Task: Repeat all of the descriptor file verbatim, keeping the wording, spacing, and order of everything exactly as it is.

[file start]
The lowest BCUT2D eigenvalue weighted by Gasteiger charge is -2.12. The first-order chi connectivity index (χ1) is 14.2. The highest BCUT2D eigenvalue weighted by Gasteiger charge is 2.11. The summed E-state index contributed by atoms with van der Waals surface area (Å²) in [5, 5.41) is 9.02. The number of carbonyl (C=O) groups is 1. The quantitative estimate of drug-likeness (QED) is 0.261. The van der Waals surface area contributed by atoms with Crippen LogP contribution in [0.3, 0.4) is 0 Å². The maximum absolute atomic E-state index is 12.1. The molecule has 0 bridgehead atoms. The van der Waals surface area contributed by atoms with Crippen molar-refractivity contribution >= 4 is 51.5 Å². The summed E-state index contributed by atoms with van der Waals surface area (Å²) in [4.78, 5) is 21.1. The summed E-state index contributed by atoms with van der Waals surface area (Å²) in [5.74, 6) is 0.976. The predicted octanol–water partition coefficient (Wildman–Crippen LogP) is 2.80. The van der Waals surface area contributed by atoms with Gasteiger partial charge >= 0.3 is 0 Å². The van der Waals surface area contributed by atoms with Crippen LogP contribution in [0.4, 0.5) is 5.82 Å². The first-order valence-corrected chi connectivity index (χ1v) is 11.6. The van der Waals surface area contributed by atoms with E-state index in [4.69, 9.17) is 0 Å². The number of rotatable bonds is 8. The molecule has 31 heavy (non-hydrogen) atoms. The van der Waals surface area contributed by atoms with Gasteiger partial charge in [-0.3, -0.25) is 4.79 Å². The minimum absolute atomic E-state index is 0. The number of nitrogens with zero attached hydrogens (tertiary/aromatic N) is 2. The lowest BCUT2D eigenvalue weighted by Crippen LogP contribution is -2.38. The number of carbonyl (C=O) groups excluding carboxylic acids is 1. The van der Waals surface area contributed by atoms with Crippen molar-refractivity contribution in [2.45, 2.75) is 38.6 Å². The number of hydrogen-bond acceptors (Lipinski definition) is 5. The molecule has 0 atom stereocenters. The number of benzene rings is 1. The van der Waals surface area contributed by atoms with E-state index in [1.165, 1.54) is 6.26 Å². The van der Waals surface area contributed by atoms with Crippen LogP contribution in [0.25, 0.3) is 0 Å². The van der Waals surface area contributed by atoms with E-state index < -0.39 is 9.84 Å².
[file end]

The lowest BCUT2D eigenvalue weighted by Gasteiger charge is -2.12. The first-order chi connectivity index (χ1) is 14.2. The highest BCUT2D eigenvalue weighted by Gasteiger charge is 2.11. The summed E-state index contributed by atoms with van der Waals surface area (Å²) in [5, 5.41) is 9.02. The number of carbonyl (C=O) groups is 1. The quantitative estimate of drug-likeness (QED) is 0.261. The van der Waals surface area contributed by atoms with Crippen LogP contribution in [0.3, 0.4) is 0 Å². The maximum absolute atomic E-state index is 12.1. The molecule has 0 bridgehead atoms. The van der Waals surface area contributed by atoms with Crippen molar-refractivity contribution >= 4 is 51.5 Å². The summed E-state index contributed by atoms with van der Waals surface area (Å²) in [4.78, 5) is 21.1. The summed E-state index contributed by atoms with van der Waals surface area (Å²) in [5.74, 6) is 0.976. The predicted octanol–water partition coefficient (Wildman–Crippen LogP) is 2.80. The van der Waals surface area contributed by atoms with Gasteiger partial charge >= 0.3 is 0 Å². The van der Waals surface area contributed by atoms with Crippen LogP contribution in [0.4, 0.5) is 5.82 Å². The first-order valence-corrected chi connectivity index (χ1v) is 11.6. The van der Waals surface area contributed by atoms with E-state index in [4.69, 9.17) is 0 Å². The number of rotatable bonds is 8. The molecule has 31 heavy (non-hydrogen) atoms. The van der Waals surface area contributed by atoms with Gasteiger partial charge in [-0.3, -0.25) is 4.79 Å². The minimum absolute atomic E-state index is 0. The number of nitrogens with zero attached hydrogens (tertiary/aromatic N) is 2. The lowest BCUT2D eigenvalue weighted by Crippen LogP contribution is -2.38. The number of carbonyl (C=O) groups excluding carboxylic acids is 1. The van der Waals surface area contributed by atoms with Crippen molar-refractivity contribution in [2.45, 2.75) is 38.6 Å². The number of hydrogen-bond acceptors (Lipinski definition) is 5. The molecule has 0 atom stereocenters. The number of benzene rings is 1. The van der Waals surface area contributed by atoms with E-state index in [1.165, 1.54) is 6.26 Å². The van der Waals surface area contributed by atoms with Crippen LogP contribution in [0.25, 0.3) is 0 Å². The van der Waals surface area contributed by atoms with E-state index < -0.39 is 9.84 Å².